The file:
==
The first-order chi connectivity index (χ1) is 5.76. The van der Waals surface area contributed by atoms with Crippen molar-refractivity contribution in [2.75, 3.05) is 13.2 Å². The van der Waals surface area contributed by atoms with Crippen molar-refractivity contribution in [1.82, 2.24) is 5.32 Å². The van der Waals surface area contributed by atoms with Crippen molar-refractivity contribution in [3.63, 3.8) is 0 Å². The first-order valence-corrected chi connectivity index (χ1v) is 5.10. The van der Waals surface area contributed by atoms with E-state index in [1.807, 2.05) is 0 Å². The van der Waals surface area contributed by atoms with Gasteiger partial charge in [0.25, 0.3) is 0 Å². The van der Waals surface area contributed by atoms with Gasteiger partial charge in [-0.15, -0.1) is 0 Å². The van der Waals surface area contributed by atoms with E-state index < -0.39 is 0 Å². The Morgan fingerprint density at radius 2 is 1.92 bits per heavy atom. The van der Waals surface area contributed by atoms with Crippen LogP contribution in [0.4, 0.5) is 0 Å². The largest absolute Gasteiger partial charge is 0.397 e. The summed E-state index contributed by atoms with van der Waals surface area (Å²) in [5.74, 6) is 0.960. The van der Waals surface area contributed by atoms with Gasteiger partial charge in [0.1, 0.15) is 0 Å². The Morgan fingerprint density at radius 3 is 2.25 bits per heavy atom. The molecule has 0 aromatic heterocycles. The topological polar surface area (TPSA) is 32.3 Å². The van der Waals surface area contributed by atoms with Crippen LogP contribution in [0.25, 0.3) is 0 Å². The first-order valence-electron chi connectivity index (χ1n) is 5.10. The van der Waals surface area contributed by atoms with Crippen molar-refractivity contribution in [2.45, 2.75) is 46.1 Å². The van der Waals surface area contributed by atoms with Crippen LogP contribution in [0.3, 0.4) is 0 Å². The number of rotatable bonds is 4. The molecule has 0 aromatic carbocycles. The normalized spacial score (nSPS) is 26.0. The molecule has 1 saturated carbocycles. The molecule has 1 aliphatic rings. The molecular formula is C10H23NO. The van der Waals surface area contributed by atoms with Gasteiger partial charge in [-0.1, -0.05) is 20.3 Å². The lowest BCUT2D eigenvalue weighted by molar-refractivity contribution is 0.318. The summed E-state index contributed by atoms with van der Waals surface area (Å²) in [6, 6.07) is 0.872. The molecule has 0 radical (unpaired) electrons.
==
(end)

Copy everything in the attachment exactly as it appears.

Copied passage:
The first-order chi connectivity index (χ1) is 5.76. The van der Waals surface area contributed by atoms with Crippen molar-refractivity contribution in [2.75, 3.05) is 13.2 Å². The van der Waals surface area contributed by atoms with Crippen molar-refractivity contribution in [1.82, 2.24) is 5.32 Å². The van der Waals surface area contributed by atoms with Crippen molar-refractivity contribution in [3.63, 3.8) is 0 Å². The first-order valence-corrected chi connectivity index (χ1v) is 5.10. The van der Waals surface area contributed by atoms with E-state index in [1.807, 2.05) is 0 Å². The van der Waals surface area contributed by atoms with Gasteiger partial charge in [0.25, 0.3) is 0 Å². The van der Waals surface area contributed by atoms with Gasteiger partial charge in [-0.15, -0.1) is 0 Å². The van der Waals surface area contributed by atoms with E-state index < -0.39 is 0 Å². The Morgan fingerprint density at radius 2 is 1.92 bits per heavy atom. The van der Waals surface area contributed by atoms with Crippen LogP contribution in [0.4, 0.5) is 0 Å². The largest absolute Gasteiger partial charge is 0.397 e. The summed E-state index contributed by atoms with van der Waals surface area (Å²) in [5.74, 6) is 0.960. The van der Waals surface area contributed by atoms with Gasteiger partial charge in [0.1, 0.15) is 0 Å². The Morgan fingerprint density at radius 3 is 2.25 bits per heavy atom. The molecule has 0 aromatic heterocycles. The topological polar surface area (TPSA) is 32.3 Å². The van der Waals surface area contributed by atoms with Crippen LogP contribution in [0.25, 0.3) is 0 Å². The first-order valence-electron chi connectivity index (χ1n) is 5.10. The van der Waals surface area contributed by atoms with Crippen molar-refractivity contribution in [2.45, 2.75) is 46.1 Å². The van der Waals surface area contributed by atoms with Crippen LogP contribution in [0.3, 0.4) is 0 Å². The number of rotatable bonds is 4. The molecule has 0 aromatic carbocycles. The normalized spacial score (nSPS) is 26.0. The molecule has 1 saturated carbocycles. The molecule has 1 aliphatic rings. The molecular formula is C10H23NO. The van der Waals surface area contributed by atoms with Gasteiger partial charge in [-0.1, -0.05) is 20.3 Å². The lowest BCUT2D eigenvalue weighted by molar-refractivity contribution is 0.318. The summed E-state index contributed by atoms with van der Waals surface area (Å²) in [6, 6.07) is 0.872. The molecule has 0 radical (unpaired) electrons.